We've got a partnership with the recipe, equipment, and product testing gurus at America's Test Kitchen. They'll be sharing some of their time-tested recipes and technical expertise with us weekly. Ready to take a campfire treat to the next level? Learn the secrets to creating a s'mores-inspired ice cream cake.
No campfire handy? Not to worry. We’ve translated the summertime thrill of hot, gooey s’mores into a satisfying chocolate ice cream cake—complete with toasted marshmallows.
To translate hot, gooey s’mores into an ice cream cake, we started with a graham cracker crust. A layer of fudge, along with plenty of chocolate ice cream, makes up the chocolate portion. Sweet marshmallow crème forms another layer of the cake, but it wouldn’t be s’mores without toasted marshmallows, and a quick turn under the broiler makes this possible. A ring of graham crackers around the outside is the final touch on this playful Summertime dessert.
Keep reading for the s'mores ice cream cake recipe.
If you're responsible for bringing the dessert to a bridal shower, look no further than this decadent, special occasion treat which feeds a large group of people. Petit fours are miniature layered cakes that take a long time to prepare, but as all will attest, they are so worth it. These are taller than your average petit four, but that's because there are four layers of sour cream-cheese pound cake with sweet cherry preserves filling. The bride and the rest of her party are sure to love the towering tiers of sweetness. To see how it's done, in photos, keep reading.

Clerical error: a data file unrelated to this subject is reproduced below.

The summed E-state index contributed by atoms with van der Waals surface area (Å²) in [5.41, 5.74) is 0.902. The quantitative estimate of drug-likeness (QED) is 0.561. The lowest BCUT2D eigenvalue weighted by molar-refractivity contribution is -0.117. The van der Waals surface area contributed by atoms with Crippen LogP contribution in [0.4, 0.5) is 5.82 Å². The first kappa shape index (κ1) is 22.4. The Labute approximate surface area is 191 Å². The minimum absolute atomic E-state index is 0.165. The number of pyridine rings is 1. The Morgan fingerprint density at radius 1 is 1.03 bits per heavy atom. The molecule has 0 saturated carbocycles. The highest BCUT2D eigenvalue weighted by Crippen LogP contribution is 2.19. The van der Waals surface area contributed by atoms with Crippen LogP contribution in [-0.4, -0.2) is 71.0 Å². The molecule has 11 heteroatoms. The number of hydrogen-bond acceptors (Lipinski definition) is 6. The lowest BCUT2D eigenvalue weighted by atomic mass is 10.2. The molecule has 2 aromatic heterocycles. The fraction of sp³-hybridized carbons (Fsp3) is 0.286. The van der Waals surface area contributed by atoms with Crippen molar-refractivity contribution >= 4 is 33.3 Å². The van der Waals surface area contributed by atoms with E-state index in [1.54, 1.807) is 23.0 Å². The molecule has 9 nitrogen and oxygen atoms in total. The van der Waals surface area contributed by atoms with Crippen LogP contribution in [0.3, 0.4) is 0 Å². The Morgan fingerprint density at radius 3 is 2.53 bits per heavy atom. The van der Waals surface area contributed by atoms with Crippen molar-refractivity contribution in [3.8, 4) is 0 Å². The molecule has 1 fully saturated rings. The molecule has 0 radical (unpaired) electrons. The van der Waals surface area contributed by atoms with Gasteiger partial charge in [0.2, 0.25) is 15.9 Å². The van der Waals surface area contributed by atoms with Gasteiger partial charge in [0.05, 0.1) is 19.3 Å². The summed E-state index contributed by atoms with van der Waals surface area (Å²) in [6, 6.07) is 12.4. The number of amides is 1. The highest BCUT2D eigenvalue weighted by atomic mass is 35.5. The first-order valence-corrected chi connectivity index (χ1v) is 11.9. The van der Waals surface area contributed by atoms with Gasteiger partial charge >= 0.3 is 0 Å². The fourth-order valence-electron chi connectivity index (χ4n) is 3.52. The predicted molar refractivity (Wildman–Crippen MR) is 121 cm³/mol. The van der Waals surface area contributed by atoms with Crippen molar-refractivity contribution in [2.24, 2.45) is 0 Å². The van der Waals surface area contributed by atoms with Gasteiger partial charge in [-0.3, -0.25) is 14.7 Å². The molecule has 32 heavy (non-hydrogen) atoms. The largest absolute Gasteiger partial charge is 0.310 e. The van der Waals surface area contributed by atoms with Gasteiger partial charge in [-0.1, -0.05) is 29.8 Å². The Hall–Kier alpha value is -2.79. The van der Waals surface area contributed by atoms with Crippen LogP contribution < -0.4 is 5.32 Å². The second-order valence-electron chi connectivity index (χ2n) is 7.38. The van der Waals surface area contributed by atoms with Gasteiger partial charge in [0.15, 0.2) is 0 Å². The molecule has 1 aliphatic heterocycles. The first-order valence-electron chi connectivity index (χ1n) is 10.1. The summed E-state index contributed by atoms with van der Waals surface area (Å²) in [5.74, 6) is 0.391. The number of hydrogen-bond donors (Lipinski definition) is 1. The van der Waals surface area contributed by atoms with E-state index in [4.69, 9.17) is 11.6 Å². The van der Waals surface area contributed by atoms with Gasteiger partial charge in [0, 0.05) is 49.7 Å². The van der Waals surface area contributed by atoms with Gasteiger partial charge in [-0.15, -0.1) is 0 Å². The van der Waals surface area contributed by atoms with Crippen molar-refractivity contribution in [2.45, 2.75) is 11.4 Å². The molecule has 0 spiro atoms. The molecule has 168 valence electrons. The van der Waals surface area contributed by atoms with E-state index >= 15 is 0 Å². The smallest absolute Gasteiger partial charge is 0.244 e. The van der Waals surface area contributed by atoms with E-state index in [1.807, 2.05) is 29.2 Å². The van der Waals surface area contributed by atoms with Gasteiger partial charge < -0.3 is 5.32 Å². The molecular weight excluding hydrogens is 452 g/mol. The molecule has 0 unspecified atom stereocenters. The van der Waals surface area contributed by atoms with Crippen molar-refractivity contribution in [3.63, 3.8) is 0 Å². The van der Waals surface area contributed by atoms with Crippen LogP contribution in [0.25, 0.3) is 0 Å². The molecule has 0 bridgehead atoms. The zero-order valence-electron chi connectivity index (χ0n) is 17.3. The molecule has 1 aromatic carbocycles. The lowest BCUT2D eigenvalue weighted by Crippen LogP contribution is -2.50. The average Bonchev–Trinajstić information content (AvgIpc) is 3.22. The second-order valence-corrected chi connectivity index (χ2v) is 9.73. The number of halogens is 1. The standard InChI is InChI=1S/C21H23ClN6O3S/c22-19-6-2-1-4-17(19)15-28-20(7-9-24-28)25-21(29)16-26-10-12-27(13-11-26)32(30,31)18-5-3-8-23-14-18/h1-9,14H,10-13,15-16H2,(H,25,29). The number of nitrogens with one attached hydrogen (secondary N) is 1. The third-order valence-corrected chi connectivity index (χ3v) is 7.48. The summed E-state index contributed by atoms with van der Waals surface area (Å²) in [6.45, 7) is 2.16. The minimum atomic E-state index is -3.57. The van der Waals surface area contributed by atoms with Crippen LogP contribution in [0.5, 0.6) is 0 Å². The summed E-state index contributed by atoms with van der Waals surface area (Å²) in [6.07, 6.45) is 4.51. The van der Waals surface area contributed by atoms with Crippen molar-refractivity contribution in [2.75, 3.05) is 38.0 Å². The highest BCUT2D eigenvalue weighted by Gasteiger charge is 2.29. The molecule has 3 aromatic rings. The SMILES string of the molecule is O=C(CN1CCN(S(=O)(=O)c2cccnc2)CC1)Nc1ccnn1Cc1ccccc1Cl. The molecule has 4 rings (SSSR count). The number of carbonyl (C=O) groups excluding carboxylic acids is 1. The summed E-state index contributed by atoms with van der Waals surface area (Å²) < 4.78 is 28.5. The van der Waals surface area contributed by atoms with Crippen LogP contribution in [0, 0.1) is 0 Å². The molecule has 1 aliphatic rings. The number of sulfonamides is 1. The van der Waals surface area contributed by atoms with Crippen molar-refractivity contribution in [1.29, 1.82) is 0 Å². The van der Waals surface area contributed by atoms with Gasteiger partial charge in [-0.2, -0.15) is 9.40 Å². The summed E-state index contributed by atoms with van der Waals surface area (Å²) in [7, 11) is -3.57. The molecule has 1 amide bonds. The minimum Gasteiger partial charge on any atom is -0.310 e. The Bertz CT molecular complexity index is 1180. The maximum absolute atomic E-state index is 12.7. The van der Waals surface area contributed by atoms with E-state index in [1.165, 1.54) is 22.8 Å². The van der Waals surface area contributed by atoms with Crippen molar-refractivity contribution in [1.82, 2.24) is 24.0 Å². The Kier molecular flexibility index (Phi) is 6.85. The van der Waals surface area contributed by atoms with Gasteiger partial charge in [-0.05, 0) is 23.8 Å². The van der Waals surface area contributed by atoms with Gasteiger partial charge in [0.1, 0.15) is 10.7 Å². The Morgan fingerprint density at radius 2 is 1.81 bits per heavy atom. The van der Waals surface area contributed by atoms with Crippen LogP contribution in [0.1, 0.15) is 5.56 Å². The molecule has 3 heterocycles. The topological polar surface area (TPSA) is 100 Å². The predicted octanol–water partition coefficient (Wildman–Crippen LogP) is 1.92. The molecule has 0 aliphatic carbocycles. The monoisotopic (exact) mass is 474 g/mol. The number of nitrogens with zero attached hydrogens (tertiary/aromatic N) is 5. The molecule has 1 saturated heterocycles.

Why shouldn't his cake be just as involved? These days, groom's cakes are just as important as the main wedding cake. The main departure from a traditional wedding cake is that the design is usually a little lighter, and many reflect personality and hobbies. That said, we've searched the web for some tasteful cakes that are worthy of any groom on his big day. From gadget to hiking themes, we bet you'll find something for your guy that's full of personality without being cheesy. Have a look!
When my mom took me shopping to pick out a cake for my third birthday party, I perused the cake case and almost immediately zeroed in on a pure white coconut layer cake, crowned by a single gleaming red maraschino cherry. Now, this wouldn't seem out of the ordinary, except for one key factor: I hated coconut (and still do).
Not looking to tempt a meltdown, my mom gave in and had the cake boxed up for the celebration. Later, after blowing out the candles, I refused to try even the tiniest taste, instead gobbling up the maraschino cherry with glee, sated by that single cheery cherry. Today, my mom likes to joke that she could have gotten away with just buying a jumbo-size jar of maraschino cherries, with better success for all parties involved.
So when my mom mentioned that my (much younger) brother requested a carrot cake for his birthday, I panicked slightly. Would he be expecting the carrot cake equivalent of that notorious coconut cake? Were his eyes filled with dreams of piped frosting carrots, rather than the contents within? Craftier folk might have practiced piping diminutive carrots ad nauseam until they came out with bakery-level precision. But I know my limitations: my shaky hands are capable of a clean and simple frosting job at best, so I trudged on, and held my hopes high that my brother would be wise beyond his years and enjoy the cake for its sweet and spicy flavor, rather than a deftly packaged product.